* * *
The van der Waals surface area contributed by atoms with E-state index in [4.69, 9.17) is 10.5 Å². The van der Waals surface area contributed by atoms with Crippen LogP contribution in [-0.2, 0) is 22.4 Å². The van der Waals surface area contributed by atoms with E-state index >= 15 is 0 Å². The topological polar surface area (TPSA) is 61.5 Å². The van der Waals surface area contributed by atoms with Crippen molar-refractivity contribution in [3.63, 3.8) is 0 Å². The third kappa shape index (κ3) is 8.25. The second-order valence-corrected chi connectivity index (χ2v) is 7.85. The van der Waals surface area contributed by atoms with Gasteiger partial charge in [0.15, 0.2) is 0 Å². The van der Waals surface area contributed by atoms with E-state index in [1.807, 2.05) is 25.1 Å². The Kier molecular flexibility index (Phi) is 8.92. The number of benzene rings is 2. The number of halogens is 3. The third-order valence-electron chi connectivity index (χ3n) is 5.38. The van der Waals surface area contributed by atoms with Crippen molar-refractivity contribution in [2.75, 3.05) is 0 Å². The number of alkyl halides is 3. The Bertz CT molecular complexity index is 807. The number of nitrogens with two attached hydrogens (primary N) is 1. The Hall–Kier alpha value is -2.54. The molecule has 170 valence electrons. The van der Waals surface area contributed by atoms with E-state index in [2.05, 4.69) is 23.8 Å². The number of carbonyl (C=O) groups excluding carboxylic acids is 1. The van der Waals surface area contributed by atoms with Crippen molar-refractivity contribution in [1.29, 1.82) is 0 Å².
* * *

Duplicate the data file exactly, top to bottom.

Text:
The van der Waals surface area contributed by atoms with E-state index in [4.69, 9.17) is 10.5 Å². The van der Waals surface area contributed by atoms with Crippen LogP contribution in [-0.2, 0) is 22.4 Å². The van der Waals surface area contributed by atoms with E-state index >= 15 is 0 Å². The topological polar surface area (TPSA) is 61.5 Å². The van der Waals surface area contributed by atoms with Crippen molar-refractivity contribution in [3.63, 3.8) is 0 Å². The third kappa shape index (κ3) is 8.25. The second-order valence-corrected chi connectivity index (χ2v) is 7.85. The van der Waals surface area contributed by atoms with Gasteiger partial charge in [0.15, 0.2) is 0 Å². The van der Waals surface area contributed by atoms with E-state index in [1.807, 2.05) is 25.1 Å². The Kier molecular flexibility index (Phi) is 8.92. The number of benzene rings is 2. The number of halogens is 3. The third-order valence-electron chi connectivity index (χ3n) is 5.38. The van der Waals surface area contributed by atoms with Crippen molar-refractivity contribution in [2.75, 3.05) is 0 Å². The number of alkyl halides is 3. The Bertz CT molecular complexity index is 807. The number of nitrogens with two attached hydrogens (primary N) is 1. The Hall–Kier alpha value is -2.54. The molecule has 170 valence electrons. The van der Waals surface area contributed by atoms with E-state index in [2.05, 4.69) is 23.8 Å². The number of carbonyl (C=O) groups excluding carboxylic acids is 1. The van der Waals surface area contributed by atoms with Crippen molar-refractivity contribution in [1.29, 1.82) is 0 Å².